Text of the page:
Meriden Little League seeks long-term insurance on the fields
MERIDEN – Discussions between city officials and Meriden Little League representatives are ongoing after league executives raised concerns over the future use of its longtime homes – North End Field on Britannia Street and the Ed Walsh complex on Overlook Road.
The concerns were revealed in a letter the Meriden Little League board sent to their families on Sunday. In the letter, which was shared widely on social media, the board raised concerns that a new five-year deal proposed by city officials offers few long-term guarantees. regarding the league’s future ability to use North End, formerly known as the Jack Barry Complex and the Ed Walsh Complex.
In 2019 Little League Jack Barry and Ed Walsh merged to form Meriden Little League. The league, which has 26 teams, uses both complexes for practices and games. Children from 4 to 16 years old participate.
Last October, Board of Education officials announced that North End would be among the city’s sports grounds to be upgraded with new turf surfaces as part of a $2 million investment that also includes the facility new outdoor classrooms on the sites of several schools in the city. The projects, funded by federal COVID-19 relief funds received by the school district, are expected to start in the spring. While the project is ongoing, the North End lands will not be available for use by the league or other entities.
According to the league’s letter, executives worked with parks and recreation officials to share concerns about access, including fears the league could not use the grounds.
“We immediately acted and entered into discussions with the city administration, providing them with evidence of the frequency of use of these fields and the complex,” the letter said.
At the time of writing, league officials said the two sides had been unable to resolve their differences.
Bryan Viger, who serves as treasurer of the Meriden Little League board, said the North End field has been used for Little League baseball since the early 1950s. The current Meriden Little League board didn’t learn of the city’s plans to replace the fields with artificial turf until they were announced on a billboard last fall, Viger said.
The league was responsible for maintaining city-owned land in the past, Viger said. He said leaders were fine with the city taking over maintenance and with the project itself.
“We are not trying to stop this project. We don’t try to get them [the fields] be exclusively for Meriden Little League – as long as we have an equal and flexible deal similar to what we had for Barry Little League and Ed Walsh,” Viger said.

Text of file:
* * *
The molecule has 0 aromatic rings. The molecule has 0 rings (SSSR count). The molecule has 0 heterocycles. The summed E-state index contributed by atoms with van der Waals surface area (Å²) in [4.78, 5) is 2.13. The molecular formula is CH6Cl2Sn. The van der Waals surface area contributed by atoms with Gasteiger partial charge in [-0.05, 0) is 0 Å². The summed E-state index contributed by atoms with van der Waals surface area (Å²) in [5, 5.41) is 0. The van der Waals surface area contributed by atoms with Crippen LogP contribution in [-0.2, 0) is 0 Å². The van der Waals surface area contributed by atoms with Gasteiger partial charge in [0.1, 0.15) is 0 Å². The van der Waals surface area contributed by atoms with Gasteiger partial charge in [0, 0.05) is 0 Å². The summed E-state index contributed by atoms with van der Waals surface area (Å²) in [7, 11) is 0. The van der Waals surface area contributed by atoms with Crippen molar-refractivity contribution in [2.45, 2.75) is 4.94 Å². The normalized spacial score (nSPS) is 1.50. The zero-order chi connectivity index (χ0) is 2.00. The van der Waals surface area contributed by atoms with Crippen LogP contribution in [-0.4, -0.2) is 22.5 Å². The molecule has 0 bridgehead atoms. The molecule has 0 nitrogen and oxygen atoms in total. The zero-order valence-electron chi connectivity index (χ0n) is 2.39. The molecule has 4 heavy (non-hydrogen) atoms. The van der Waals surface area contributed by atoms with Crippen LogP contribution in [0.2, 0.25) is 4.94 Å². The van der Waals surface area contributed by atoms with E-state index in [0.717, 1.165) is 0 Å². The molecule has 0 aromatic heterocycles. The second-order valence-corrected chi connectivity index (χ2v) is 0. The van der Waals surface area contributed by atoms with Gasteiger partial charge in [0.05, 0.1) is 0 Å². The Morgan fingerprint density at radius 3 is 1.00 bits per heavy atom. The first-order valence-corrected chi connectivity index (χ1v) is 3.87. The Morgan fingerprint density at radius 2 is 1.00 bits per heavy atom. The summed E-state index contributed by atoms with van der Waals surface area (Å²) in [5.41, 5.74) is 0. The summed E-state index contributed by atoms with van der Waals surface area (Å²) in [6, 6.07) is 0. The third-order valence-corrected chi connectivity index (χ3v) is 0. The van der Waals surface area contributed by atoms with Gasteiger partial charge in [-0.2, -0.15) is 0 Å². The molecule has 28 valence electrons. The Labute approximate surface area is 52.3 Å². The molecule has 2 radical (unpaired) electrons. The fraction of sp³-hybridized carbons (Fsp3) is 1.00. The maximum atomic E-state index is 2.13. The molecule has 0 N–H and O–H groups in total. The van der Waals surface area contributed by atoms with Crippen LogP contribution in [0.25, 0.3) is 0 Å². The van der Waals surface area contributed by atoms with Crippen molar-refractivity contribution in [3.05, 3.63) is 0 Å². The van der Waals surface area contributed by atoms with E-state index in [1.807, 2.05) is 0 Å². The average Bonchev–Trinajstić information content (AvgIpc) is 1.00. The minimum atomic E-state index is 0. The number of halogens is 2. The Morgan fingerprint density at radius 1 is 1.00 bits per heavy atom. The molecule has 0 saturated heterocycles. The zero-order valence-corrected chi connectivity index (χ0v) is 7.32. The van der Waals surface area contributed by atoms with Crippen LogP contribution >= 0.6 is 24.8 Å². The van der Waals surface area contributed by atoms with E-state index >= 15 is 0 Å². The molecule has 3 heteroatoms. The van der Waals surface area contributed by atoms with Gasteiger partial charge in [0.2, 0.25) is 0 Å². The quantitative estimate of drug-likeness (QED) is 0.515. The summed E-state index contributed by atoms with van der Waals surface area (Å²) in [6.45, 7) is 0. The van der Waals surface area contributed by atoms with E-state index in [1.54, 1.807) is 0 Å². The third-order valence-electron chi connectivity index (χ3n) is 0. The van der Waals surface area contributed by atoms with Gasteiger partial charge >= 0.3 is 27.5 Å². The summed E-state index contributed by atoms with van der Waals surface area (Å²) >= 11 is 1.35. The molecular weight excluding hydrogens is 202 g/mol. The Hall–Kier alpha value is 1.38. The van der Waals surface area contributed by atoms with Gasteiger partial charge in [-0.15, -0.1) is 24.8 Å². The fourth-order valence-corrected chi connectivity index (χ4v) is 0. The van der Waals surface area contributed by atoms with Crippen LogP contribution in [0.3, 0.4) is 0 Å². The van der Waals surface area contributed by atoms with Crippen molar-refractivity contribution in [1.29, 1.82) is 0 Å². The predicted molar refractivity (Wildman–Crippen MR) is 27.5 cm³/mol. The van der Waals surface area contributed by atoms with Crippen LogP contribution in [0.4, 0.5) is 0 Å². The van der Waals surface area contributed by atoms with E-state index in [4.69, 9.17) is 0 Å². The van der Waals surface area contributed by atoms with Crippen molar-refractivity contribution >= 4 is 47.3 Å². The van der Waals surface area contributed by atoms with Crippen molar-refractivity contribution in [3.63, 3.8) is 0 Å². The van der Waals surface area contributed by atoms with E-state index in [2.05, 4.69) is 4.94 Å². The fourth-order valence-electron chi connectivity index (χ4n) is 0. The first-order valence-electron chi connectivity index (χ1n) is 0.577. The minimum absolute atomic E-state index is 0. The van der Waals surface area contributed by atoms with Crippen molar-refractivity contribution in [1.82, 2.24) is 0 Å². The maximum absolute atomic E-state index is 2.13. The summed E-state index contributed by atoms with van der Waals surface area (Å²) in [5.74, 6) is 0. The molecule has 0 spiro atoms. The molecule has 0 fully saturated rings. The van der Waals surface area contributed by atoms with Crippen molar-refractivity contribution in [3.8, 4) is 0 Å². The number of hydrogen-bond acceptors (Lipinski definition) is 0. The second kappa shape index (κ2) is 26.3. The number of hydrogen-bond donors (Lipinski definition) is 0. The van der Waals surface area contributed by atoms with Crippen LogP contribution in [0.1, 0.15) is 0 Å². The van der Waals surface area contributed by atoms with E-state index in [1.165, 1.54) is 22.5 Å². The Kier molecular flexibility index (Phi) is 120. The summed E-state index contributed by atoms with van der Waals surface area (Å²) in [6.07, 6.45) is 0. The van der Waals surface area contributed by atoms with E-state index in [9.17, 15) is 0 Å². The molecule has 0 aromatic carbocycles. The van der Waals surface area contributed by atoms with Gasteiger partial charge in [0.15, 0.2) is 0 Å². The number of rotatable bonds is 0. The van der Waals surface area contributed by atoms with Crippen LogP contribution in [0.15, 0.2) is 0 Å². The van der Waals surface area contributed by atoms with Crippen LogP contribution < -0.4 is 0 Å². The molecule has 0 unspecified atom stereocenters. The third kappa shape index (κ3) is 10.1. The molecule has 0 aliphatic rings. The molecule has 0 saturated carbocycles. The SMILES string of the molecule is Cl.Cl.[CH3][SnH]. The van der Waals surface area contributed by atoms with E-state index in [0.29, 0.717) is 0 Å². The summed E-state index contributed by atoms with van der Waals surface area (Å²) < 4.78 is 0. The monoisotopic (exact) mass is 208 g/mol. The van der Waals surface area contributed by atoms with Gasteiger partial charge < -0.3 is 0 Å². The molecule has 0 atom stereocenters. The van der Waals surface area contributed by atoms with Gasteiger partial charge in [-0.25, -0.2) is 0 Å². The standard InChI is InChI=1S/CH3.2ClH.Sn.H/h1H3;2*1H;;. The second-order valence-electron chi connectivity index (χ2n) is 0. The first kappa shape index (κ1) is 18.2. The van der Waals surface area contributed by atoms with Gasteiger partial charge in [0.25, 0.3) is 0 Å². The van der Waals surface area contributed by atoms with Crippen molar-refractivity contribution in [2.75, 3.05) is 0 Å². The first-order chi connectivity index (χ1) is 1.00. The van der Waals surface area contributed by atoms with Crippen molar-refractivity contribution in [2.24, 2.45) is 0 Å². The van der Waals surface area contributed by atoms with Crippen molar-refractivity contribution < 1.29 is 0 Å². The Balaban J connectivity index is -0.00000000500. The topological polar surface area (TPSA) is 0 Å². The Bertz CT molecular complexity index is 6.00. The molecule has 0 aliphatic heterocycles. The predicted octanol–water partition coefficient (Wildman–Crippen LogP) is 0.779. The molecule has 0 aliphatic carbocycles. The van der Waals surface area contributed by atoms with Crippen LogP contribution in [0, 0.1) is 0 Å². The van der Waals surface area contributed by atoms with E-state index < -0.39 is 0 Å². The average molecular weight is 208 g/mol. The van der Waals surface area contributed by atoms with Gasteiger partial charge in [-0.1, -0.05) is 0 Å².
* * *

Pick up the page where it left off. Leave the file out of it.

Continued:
Viger said that with the exception of 2020, when the COVID-19 pandemic first arrived in Connecticut, the league saw an increasing number of kids participating. In 2020, the league pushed back the start of its season and did not offer baseball to anyone under the age of nine.
The league did not use the North End Complex that season, but only used Walsh Fields.
Mayor Kevin Scarpati and School Board Chairman Rob Kosienski Jr. issued a joint statement after the league’s letter was released.
In the statement, Scarpati and Kosienski said: “The proposed refurbishment of the Britannia Street grounds will significantly benefit the entire neighborhood and provide the children of Meriden with the opportunity to play in a state-of-the-art sports complex on a surface reliable game. This will minimize game cancellations and the hassle of rescheduling contests. The installation will also be low maintenance and will require little to no field preparation from our League volunteers.
The couple said the city “takes pride in promoting quality fields and parks for our families and residents to enjoy. Over the years, we have worked successfully with many organizations and leagues, including our school board, to ensure that all grounds in the City of Meriden are safe, orderly, and ready for competitive play. The statement describes the renovation as a “huge win” and a “unique opportunity to revitalize a neighborhood and provide an incredible sports complex for residents.”
He described the Jack Barry/North End complex as having overgrown fields and showing signs of wear and tear. “… [I]It became apparent that the facility needed renovations, maintenance and upgrades. The neglected baseball complex was becoming an eyesore for the whole neighborhood,” Scarpati and Kosienski said.
The renovated land would be managed by the Department of Parks and Recreation, which “will ensure maximum use for the children of Meriden,” the statement said. “Meriden Little League and others will have ample opportunity to use these grounds, when not in use by Meriden Public Schools, as their games are played after school during the week, and only throughout the spring sports season. Additionally, we do not anticipate any changes with the use of the Ed Walsh Complex by Meriden Little League.
Viger said city officials’ assertion that the North End fields were not maintained when not in use was inaccurate.
“The fields have always been maintained,” he said. In 2021, both fields were “widely used”.
“We needed both complexes and access to as many pitches as possible because we have 26 teams,” Viger said.
League leaders are seeking a long-standing deal, similar to those in the past. He said previous deals for Barry, negotiated in 1952, and Ed Walsh, negotiated in 1983, were open-ended.